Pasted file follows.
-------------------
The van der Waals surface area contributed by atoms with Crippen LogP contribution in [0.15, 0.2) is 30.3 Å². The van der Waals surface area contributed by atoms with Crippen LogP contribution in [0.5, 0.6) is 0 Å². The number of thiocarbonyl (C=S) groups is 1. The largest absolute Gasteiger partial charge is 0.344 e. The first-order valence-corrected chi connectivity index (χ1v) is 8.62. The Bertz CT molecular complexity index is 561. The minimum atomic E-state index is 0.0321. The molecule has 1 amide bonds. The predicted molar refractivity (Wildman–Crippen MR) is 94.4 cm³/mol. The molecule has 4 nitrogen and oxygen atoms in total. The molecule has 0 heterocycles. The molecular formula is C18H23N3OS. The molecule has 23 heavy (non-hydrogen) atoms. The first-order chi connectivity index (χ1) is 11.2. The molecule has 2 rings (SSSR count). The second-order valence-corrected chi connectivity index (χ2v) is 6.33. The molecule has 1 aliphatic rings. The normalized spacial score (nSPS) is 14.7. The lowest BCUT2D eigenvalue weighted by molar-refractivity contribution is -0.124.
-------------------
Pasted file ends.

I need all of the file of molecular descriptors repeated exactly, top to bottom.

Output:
The van der Waals surface area contributed by atoms with Crippen LogP contribution in [0.15, 0.2) is 30.3 Å². The van der Waals surface area contributed by atoms with Crippen LogP contribution in [0.5, 0.6) is 0 Å². The number of thiocarbonyl (C=S) groups is 1. The largest absolute Gasteiger partial charge is 0.344 e. The first-order valence-corrected chi connectivity index (χ1v) is 8.62. The Bertz CT molecular complexity index is 561. The minimum atomic E-state index is 0.0321. The molecule has 1 amide bonds. The predicted molar refractivity (Wildman–Crippen MR) is 94.4 cm³/mol. The molecule has 4 nitrogen and oxygen atoms in total. The molecule has 0 heterocycles. The molecular formula is C18H23N3OS. The molecule has 23 heavy (non-hydrogen) atoms. The first-order chi connectivity index (χ1) is 11.2. The molecule has 2 rings (SSSR count). The second-order valence-corrected chi connectivity index (χ2v) is 6.33. The molecule has 1 aliphatic rings. The normalized spacial score (nSPS) is 14.7. The lowest BCUT2D eigenvalue weighted by molar-refractivity contribution is -0.124.